So, is the stereotype true that the world’s indigenous people pose an obstacle for development?
Indigenous peoples want to develop better living conditions, certainly. But they want to control the process and not just do it any cost. They don't accept being invaded. They want to be consulted. The authentic debate is deciding who control development. And that's a political question. Sustainable development, therefore, is not about protecting a few trees—it is about politics.
Let’s talk about another Forum core theme: cultural diversity.
I was thrilled to learn that Forum Barcelona 2004 had decided to include a section on indigenous people. I was very excited about it, if we want to protect the world’s cultures, we have to start with indigenous cultures, which are an enormous source of wealth for the world. The indigenous are concerned with protecting their languages from absorbed by the dominating culture, as is the case with Spanish in Latin America.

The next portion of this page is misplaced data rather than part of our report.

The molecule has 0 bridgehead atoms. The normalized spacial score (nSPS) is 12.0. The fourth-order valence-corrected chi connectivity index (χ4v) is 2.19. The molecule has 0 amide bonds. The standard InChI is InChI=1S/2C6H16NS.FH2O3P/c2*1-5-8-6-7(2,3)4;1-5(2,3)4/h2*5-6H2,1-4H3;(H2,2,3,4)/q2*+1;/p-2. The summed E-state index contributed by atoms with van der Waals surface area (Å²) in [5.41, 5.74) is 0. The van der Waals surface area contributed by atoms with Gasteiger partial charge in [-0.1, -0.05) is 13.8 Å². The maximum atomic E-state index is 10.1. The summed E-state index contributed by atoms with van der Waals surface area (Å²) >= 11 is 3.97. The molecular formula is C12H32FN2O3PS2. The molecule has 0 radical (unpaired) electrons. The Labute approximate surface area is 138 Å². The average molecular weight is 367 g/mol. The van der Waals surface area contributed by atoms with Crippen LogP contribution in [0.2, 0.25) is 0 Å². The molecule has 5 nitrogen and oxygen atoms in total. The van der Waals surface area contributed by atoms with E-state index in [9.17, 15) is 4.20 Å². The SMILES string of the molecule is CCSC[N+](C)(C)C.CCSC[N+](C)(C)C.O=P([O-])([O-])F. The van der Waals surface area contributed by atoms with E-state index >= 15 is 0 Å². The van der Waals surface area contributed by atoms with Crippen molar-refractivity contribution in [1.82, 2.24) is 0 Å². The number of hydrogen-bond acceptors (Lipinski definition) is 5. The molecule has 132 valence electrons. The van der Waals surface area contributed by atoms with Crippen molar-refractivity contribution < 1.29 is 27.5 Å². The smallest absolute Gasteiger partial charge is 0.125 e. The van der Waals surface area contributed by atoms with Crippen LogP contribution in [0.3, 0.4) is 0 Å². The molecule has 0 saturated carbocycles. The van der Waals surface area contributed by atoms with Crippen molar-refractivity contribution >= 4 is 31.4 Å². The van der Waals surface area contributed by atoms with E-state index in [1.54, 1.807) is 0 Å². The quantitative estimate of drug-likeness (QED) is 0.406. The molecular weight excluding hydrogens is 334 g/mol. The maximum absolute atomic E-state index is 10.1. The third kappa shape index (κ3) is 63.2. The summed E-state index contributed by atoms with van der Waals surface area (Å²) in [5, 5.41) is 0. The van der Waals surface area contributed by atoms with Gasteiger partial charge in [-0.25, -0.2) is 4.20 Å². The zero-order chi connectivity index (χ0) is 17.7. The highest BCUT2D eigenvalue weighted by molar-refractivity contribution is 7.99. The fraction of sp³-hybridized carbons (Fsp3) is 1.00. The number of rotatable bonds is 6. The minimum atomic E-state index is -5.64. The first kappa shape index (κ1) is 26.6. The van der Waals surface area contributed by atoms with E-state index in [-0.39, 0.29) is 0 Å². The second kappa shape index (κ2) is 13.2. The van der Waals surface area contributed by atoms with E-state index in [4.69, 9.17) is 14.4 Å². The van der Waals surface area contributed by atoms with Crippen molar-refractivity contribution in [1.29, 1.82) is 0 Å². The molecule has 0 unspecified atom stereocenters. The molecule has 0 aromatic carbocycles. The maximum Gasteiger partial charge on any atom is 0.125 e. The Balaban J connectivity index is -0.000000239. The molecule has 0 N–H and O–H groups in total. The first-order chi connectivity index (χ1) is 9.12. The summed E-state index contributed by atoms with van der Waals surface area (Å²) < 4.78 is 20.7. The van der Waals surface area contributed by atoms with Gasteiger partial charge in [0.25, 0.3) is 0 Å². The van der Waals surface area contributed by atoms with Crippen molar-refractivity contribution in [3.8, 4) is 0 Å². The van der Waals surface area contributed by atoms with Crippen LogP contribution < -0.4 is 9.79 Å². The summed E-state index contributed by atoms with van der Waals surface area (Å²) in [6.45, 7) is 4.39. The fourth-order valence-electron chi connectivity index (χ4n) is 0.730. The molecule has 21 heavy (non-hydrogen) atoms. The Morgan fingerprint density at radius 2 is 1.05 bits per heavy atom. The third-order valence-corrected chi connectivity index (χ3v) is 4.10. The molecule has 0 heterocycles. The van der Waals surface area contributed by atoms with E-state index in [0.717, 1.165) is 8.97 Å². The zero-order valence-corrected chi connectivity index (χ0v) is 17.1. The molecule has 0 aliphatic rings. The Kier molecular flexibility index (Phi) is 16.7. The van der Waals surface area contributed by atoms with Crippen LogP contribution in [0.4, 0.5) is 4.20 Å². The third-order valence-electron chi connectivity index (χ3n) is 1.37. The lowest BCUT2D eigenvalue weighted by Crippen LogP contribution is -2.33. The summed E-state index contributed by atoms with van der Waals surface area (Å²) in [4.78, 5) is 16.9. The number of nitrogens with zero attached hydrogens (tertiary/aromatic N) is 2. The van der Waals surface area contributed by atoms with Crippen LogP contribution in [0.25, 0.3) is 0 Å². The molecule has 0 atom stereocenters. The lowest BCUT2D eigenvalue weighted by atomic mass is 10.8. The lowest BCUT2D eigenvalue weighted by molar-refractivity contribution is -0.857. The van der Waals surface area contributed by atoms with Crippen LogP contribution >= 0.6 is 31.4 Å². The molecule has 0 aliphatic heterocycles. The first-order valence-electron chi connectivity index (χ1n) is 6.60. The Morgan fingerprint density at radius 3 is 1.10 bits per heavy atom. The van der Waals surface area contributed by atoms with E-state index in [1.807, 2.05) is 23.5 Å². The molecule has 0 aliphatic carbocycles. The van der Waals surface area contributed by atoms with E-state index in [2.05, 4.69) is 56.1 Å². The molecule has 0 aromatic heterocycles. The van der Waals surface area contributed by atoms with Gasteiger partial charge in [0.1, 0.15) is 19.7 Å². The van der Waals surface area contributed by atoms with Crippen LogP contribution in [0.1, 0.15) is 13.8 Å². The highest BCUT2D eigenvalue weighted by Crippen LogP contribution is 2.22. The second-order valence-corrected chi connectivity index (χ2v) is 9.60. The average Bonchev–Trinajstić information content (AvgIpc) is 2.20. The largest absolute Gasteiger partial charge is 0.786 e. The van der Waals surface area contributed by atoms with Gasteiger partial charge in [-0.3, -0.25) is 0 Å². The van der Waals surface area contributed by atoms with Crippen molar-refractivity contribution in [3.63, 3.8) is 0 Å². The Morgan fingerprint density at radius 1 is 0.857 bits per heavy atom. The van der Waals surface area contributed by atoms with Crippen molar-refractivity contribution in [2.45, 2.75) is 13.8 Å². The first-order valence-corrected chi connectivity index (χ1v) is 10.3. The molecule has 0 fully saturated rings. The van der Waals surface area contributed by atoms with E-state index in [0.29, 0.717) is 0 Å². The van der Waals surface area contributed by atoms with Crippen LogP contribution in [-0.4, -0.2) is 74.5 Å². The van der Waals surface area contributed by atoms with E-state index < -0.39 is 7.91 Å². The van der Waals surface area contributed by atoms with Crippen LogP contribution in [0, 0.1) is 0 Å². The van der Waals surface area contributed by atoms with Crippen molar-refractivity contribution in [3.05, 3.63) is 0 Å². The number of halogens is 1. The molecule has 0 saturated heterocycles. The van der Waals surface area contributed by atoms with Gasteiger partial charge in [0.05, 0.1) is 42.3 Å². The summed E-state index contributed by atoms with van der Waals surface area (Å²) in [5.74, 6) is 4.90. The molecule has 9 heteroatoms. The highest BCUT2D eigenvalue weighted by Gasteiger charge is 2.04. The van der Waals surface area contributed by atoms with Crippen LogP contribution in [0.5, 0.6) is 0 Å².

Isn’t it a very unbalanced struggle?
A Maori aboriginal from New Zealand will come to the Forum. The Maori’s have a very interesting history. Some 30 or 40 years ago, their language had completely disappeared. A few years ago, a program was launched to integrate young people into elderly groups to promote a natural learning process of the language. Today, the language is spoken by the majority of the Maori population.
Any other cultural claim?